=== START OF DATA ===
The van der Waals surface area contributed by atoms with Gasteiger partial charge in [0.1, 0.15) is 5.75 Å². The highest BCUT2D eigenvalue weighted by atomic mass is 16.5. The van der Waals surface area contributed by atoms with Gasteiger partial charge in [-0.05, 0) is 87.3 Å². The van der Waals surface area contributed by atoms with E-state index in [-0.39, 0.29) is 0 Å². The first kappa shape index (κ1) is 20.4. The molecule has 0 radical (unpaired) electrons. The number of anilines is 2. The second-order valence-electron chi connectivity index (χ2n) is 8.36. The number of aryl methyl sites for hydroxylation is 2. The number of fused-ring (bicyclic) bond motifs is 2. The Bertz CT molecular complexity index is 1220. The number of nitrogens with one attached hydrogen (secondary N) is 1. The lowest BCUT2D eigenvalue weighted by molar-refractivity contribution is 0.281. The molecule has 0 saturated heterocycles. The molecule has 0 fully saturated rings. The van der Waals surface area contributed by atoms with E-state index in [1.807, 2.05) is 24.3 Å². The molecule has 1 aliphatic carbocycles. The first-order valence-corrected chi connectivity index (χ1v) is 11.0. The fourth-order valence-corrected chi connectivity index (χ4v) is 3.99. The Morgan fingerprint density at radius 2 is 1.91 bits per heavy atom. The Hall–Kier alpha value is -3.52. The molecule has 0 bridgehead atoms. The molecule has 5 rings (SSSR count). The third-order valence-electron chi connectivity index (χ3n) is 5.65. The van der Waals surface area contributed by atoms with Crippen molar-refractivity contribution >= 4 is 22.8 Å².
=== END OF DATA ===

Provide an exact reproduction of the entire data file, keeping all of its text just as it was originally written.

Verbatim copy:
The van der Waals surface area contributed by atoms with Gasteiger partial charge in [0.1, 0.15) is 5.75 Å². The highest BCUT2D eigenvalue weighted by atomic mass is 16.5. The van der Waals surface area contributed by atoms with Gasteiger partial charge in [-0.05, 0) is 87.3 Å². The van der Waals surface area contributed by atoms with E-state index in [-0.39, 0.29) is 0 Å². The first kappa shape index (κ1) is 20.4. The molecule has 0 radical (unpaired) electrons. The number of anilines is 2. The second-order valence-electron chi connectivity index (χ2n) is 8.36. The number of aryl methyl sites for hydroxylation is 2. The number of fused-ring (bicyclic) bond motifs is 2. The Bertz CT molecular complexity index is 1220. The number of nitrogens with one attached hydrogen (secondary N) is 1. The lowest BCUT2D eigenvalue weighted by molar-refractivity contribution is 0.281. The molecule has 0 saturated heterocycles. The molecule has 0 fully saturated rings. The van der Waals surface area contributed by atoms with E-state index in [1.807, 2.05) is 24.3 Å². The molecule has 1 aliphatic carbocycles. The first-order valence-corrected chi connectivity index (χ1v) is 11.0. The fourth-order valence-corrected chi connectivity index (χ4v) is 3.99. The Morgan fingerprint density at radius 2 is 1.91 bits per heavy atom. The Hall–Kier alpha value is -3.52. The molecule has 0 bridgehead atoms. The molecule has 5 rings (SSSR count). The third-order valence-electron chi connectivity index (χ3n) is 5.65. The van der Waals surface area contributed by atoms with Crippen molar-refractivity contribution >= 4 is 22.8 Å².